Volume flow measurement: Time for meaningful haemodynamic endpoints and variables?

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Panos Kitrou is a consultant interventional radiologist at Patras University Hospital (Patras, Greece). He writes to set out “the need for a benchmark volume flow (VF) measurement for every vascular access”.

Normal function of a vascular access, either an arteriovenous fistula (AVF) or an arteriovenous graft (AVG), is a prerequisite for end-stage kidney disease (ESKD) patients undergoing haemodialysis. Complications such as stenosis within the circuit leading to dysfunction or finally thrombosis, and are urgent situations that not only require immediate treatment but also compromise the longevity of the vascular access itself.

The decision for intervention to a vascular access is based on clinical criteria of a stenosis within the vascular access circuit which are verified angiographically based on anatomical criteria (>50% stenosis). Percutaneous vascular access treatment is recommended by both Kidney Disease Outcomes Quality Initiative (KDOQI) Guidelines (2019) and the European Society for Vascular Surgery (ESVS) Guidelines (2018) as a valid option for treatment improving its survival.1, 2 The different percutaneous options include percutaneous transluminal angioplasty (PTA), paclitaxel-coated balloon (PCB), scoring balloons (SB), cutting balloons (CB), bare metal stents (BMS) and covered stents (CS) placement. Nonetheless, any improvement provided is susceptible to restenosis.

What is more, the procedural outcomes of endovascular procedures are quantified by anatomical criteria based on angiographic or duplex ultrasound (US) images on the principle of <30% residual stenosis at the end of the procedure. The latter does not take into consideration the important haemodynamic component of vascular access functionality which is the VF measurement (measurement of blood flow velocity employing Doppler techniques in combination with calculation of the approximate cross-sectional vessel area) at the level of the brachial artery, which is the feeding vessel, in the case of upper limb circuits. Additionally, the KDOQI guidelines have de-emphasised the need for ultrasound surveillance and the introduction of haemodynamic criteria in vascular access surveillance. This decision was based on previous studies that used indirect flow measurement with optodilutional and ultrasound dilution methods, performed intradialytically, requiring line reversal. These methods are time-consuming, demanding expensive equipment and flow measurement results cannot be compared directly between different devices.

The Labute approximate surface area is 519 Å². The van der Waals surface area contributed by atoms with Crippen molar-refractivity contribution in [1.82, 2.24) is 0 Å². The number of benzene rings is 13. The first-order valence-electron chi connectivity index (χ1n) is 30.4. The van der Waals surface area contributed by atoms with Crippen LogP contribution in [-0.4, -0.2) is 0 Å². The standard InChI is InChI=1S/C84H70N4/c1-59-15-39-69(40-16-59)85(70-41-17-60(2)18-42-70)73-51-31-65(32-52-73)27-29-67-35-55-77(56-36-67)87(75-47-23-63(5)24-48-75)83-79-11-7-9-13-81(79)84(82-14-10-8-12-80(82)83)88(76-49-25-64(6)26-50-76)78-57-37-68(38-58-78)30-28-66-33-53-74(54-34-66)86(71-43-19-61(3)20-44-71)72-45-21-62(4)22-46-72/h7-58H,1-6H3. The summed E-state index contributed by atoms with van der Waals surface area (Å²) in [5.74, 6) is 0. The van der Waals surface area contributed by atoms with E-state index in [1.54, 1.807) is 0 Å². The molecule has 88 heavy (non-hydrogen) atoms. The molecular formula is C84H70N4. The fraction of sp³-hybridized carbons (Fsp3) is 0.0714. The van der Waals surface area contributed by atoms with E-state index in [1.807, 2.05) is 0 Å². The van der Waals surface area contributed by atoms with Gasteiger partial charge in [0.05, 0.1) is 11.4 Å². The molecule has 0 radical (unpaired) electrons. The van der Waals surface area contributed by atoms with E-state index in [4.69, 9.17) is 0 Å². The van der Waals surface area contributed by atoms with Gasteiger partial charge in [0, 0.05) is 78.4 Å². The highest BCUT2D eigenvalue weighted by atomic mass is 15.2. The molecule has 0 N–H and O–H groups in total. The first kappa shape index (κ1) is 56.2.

Over the last few years, the evolution and increased presence of ultrasound devices in dialysis clinics, nephrology, and surgery departments, and cath labs, made ultrasound examination easily available and accessible. What is more, ultrasound examination, is a fast and reproducible procedure. Notably, VF measurements are nowadays part of the ultrasound software. Haemodynamic variables already play a crucial role in other vascular beds. Fractional flow reserve (FFR) is an established assessment method in coronary artery disease and peak systolic velocity ratio (PSVR) in peripheral arterial disease. Hence, the use of ultrasound should not be restricted to surveillance. Although anatomical considerations are important (degree of stenosis), the introduction of haemodynamic endpoints could further add to our decision-making process. A benchmark VF value of a normal functioning vascular access is important to function as a benchmark value for every vascular access. Based on this value physicians can evaluate VF decrease and theoretically pre-emptively intervene. More importantly, by measuring VF intra-procedurally, a decision can be made on whether further dilatation or scaffold implantation is needed in a procedure.

Although a VF of 600ml/min is suggested as a haemodynamic criterion for maturation, it is known that, when functional, AVFs and AVGs behave differently and need different VF thresholds to perform prescribed haemodialysis. Many investigators have used different VF cut-off levels between the two circuit types to discern stenosis. Driven by observational data, a VF cut-off of <700-800ml/min has been recommended to instigate more imaging studies and potential intervention in AVGs compared to a VF cut-off of <400ml/min in case of AVFs.3 Other studies have also proposed different VF thresholds for diagnosis of flow-limiting stenoses depending on level of anatomy. Namely, investigators have proposed a VF threshold of <600ml/min for forearm and <900ml/min for upper-arm AVFs. Still, there is no definitive recommended VF threshold for intervention in the current literature with reported VF rates ranging from 350 to 800 ml/min.4, 5